Top 5 influential IT security thinkers
Top 5 influential IT security thinkers

Peiter “Mudge” Zatko
Occupation: Program manager at the Defense Advanced Research Projects Agency (DARPA)
Age: 40
Personal: Married
College: The Berklee College of Music
Recent accomplishments: Founding member of hacker think-tank, L0pht, pioneer of buffer overflow vulnerability research, leader in the “full disclosure” movement, author of numerous security tools, developor of DARPA's Cyber Fast Track program, referenced in the board game Trivial Pursuit.

Ask Peiter “Mudge” Zatko when he first realized that he wanted to turn hacking into a career and he'll tell you he didn't really have a choice in the matter. His passion for computers and technology was, after all, fostered all the way back to when he was a baby. Back then, he had a mobile hanging over his crib, not made of stars or animals, but constructed by his father out of circuit boards.

“He wanted me not to be afraid of technology,” Zatko says.

And afraid he was not. As a young child, tinkering with computers and helping his father write operating systems became a game. In fact, he first started hacking at the ripe old age of 5.

He's quick to point out, though, that when he uses the word hacking he's referring to the act of getting a system or device to do something it wasn't intended to do. Using an Apple II computer, which first appeared in 1977, Zatko and his father would reverse-engineer floppy disks to understand the copy protection schemes used to prevent software from being pirated.

Years later, during his time at Berklee College of Music, Zatko turned to his father for advice because, like many young adults, he didn't know what he wanted to do with his life.

“He said, ‘Don't worry, the field you're going to go into just doesn't exist yet.'” He was right, Zatko remembers.
Now, at 40 years old, Zatko can truly say he had a hand in helping to create the now-thriving IT security field.
Around 1992, he came together with a group of like-minded individuals, who were “curious and enthralled with the notion of security,” to form the hacker think-tank L0pht (pronounced loft). At the time, there were very few resources available to those wanting to learn about the burgeoning field, he says.

L0pht members set out with the goal to document their research and build up a body of knowledge about the subject so that others wouldn't have to replicate their work. Doing so was controversial, however, since their research often exposed flaws in products and systems.

But it was also extremely important. During his time at L0pht, Zatko conducted and documented early research about buffer overflows, a now well-known coding vulnerability that is still prevalent.

“It's been rewarding for me to see, in graduate classes, ideas I pioneered are part of the curriculum now,” he says.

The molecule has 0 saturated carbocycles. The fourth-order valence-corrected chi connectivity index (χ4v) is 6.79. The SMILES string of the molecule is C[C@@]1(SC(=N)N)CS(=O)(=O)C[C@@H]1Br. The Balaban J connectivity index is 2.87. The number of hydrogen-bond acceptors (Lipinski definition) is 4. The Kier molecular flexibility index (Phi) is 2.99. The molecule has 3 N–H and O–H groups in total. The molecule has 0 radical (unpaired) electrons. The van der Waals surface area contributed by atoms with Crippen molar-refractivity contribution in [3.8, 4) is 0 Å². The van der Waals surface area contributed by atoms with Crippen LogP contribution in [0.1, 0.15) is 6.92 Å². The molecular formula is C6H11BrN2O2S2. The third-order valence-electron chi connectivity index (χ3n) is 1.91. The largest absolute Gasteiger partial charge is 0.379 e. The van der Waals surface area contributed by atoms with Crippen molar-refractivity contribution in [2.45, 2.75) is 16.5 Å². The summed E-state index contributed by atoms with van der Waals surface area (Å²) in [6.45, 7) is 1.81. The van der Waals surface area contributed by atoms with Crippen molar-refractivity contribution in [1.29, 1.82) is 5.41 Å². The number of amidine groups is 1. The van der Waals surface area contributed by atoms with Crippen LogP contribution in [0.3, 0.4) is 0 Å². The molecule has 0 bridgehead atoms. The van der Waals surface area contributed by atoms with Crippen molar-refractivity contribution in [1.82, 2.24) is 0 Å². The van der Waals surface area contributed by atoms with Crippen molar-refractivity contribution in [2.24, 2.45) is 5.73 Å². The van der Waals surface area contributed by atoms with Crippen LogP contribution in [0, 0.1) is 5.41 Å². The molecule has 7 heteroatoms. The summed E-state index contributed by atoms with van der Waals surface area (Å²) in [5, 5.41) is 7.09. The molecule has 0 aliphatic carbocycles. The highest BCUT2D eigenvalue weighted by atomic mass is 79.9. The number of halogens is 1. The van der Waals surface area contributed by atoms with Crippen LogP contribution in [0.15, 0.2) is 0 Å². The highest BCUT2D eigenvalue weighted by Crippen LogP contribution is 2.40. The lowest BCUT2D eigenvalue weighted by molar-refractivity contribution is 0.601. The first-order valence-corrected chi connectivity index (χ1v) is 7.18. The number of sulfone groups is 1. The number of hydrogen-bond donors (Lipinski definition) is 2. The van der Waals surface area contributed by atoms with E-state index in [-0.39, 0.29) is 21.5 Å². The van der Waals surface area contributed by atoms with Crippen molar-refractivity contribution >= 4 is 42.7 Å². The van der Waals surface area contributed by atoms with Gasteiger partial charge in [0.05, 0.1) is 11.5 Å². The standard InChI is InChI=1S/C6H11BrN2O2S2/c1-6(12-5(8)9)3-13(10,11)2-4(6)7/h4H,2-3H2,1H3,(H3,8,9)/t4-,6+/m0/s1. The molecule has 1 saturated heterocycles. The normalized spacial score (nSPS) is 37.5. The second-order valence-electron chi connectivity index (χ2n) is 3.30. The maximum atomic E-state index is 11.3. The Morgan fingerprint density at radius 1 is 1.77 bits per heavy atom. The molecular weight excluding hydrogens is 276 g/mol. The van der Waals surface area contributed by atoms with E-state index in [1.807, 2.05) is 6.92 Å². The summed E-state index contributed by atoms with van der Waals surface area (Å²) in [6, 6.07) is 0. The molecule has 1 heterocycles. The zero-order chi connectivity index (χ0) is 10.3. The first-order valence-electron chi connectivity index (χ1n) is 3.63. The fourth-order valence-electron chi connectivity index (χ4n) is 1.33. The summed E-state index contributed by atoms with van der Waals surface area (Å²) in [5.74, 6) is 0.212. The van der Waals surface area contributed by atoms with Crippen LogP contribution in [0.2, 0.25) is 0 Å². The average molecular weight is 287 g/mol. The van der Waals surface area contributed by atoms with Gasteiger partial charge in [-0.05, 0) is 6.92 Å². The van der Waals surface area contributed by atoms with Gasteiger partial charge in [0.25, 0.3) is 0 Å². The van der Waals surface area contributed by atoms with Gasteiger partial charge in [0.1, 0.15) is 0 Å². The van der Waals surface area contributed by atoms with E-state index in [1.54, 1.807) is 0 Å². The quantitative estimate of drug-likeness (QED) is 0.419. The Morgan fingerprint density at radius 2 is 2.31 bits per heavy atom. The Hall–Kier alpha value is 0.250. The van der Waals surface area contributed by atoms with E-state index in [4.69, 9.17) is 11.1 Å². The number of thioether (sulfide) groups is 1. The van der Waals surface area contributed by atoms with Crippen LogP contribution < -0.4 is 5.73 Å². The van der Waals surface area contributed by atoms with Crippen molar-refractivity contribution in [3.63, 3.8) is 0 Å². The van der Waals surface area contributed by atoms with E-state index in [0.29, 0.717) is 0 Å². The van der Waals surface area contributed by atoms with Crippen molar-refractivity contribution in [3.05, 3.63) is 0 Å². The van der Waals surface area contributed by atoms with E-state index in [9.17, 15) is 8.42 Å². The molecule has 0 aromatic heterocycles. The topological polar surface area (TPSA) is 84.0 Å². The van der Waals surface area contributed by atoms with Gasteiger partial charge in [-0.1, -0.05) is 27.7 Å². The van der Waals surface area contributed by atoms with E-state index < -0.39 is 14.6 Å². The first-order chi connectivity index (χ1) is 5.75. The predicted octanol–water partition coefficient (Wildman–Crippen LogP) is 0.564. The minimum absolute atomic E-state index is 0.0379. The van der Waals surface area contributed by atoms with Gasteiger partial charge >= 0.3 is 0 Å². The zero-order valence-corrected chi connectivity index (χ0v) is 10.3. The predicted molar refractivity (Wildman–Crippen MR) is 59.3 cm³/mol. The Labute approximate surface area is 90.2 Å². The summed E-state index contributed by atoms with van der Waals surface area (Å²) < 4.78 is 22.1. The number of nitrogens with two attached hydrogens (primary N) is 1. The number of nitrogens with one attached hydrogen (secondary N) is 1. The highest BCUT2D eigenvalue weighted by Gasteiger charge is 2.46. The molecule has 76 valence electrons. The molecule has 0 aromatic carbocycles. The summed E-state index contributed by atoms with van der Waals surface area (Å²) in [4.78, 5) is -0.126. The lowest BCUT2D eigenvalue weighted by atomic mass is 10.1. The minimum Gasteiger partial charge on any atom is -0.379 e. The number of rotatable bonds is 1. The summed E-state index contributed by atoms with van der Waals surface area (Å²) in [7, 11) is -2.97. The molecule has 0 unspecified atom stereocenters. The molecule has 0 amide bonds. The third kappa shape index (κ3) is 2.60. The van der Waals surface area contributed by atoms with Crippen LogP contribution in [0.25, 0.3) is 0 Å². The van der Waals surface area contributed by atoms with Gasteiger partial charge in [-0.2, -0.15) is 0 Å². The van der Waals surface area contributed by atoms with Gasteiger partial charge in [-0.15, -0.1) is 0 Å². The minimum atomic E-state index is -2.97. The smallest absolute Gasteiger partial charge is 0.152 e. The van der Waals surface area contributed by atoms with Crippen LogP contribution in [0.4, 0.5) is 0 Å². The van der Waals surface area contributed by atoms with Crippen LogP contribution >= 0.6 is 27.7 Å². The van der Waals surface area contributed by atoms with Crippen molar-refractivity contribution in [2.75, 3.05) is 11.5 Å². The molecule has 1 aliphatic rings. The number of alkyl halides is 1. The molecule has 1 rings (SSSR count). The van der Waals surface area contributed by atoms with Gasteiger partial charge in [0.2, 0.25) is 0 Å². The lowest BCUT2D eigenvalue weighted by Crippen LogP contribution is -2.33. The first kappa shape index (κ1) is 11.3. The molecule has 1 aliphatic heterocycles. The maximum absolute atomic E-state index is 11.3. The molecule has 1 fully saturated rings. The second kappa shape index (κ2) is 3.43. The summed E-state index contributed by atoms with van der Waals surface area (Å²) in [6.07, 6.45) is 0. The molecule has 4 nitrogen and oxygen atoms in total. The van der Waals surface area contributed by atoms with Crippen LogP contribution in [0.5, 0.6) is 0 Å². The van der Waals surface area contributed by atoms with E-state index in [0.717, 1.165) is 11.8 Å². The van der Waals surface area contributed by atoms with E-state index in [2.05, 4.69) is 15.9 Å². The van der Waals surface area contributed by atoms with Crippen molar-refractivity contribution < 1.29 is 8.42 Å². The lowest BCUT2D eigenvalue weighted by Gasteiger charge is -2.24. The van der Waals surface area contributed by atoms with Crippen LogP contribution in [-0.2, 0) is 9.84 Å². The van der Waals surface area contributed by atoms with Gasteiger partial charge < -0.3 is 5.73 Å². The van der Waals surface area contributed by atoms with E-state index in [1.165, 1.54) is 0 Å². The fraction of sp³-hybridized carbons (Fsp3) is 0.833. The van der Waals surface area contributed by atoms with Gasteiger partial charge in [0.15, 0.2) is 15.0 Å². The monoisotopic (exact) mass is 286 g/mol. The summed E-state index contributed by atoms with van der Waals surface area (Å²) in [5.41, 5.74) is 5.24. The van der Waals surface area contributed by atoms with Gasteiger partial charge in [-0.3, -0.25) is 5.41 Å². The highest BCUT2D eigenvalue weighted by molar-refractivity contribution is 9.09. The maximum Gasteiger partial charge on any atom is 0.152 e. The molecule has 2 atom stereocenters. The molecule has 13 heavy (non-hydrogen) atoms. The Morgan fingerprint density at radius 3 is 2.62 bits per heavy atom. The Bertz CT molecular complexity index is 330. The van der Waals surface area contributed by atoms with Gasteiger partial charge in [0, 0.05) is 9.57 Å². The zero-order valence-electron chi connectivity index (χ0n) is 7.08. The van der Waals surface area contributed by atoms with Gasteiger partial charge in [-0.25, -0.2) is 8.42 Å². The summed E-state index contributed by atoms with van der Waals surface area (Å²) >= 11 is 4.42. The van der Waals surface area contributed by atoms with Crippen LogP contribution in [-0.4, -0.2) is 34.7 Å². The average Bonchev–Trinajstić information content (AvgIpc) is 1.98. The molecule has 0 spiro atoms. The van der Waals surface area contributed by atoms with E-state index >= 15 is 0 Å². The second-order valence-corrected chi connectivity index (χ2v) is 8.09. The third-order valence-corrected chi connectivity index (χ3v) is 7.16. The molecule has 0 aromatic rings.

Looking back at his career so far, Zatko says he's often had to dispel the belief that products are secure just because a company's marketing department says so.

“He's a bit of a contrarian, he doesn't accept conventional wisdom,” says Richard Clarke, former cybersecurity czar for President George W. Bush. “You're almost guaranteed to get a different perspective [from Zatko] than you would from anyone else.”

Since he was in his early 20s, Zatko has been Clarke's unofficial adviser on cybersecurity issues.
“When I was at the White House, every time there was a major cybersecurity incident, I would call him,” Clarke says of Zatko. “I always learned more from him than I did from anyone else.”

After being asked several times over the past few years, and turning down the offer every time, Zatko last February accepted the role of program manager at the Defense Advanced Research Projects Agency (DARPA), the U.S. Defense Department's central research and development (R&D) organization.

In this post, Zatko has led the development of Cyber Fast Track, a new initiative to fund small hacker groups and independent researchers in the development of cutting-edge solutions that can be created in short intervals for a low cost. Historically, federal security funding has been awarded to large contractors that often have whole teams dedicated to crafting proposals. In the past, it was next to impossible for a small group of researchers to receive such funding due to the time and cost of the application process alone.

Cyber Fast Track will allow talented researchers to compete for government funding and bring DARPA's cybersecurity R&D efforts up to speed with the rapidly evolving cyber landscape, he says. The goal of the undertaking is to fund between 20 to 100 cyber R&D programs each year, or the same amount of time it would normally take to run just one.

“All too often in the past, by the time the project was finished nobody cared about it anymore because the technology had moved on,” Clarke says.

Launched in August, the initiative has already garnered interest outside of DARPA, Zatko says. The U.S. military is considering adopting such an approach for its own R&D contracting processes.

Looking into the future, Zatko says he'll continue working for as long as necessary to educate people about computer security.

“Security is about trying to solve and fix problems,” he says. “The definition of success is to put myself out of a job, which is what I've always said and always have been striving to do.” – Angela Moscaritolo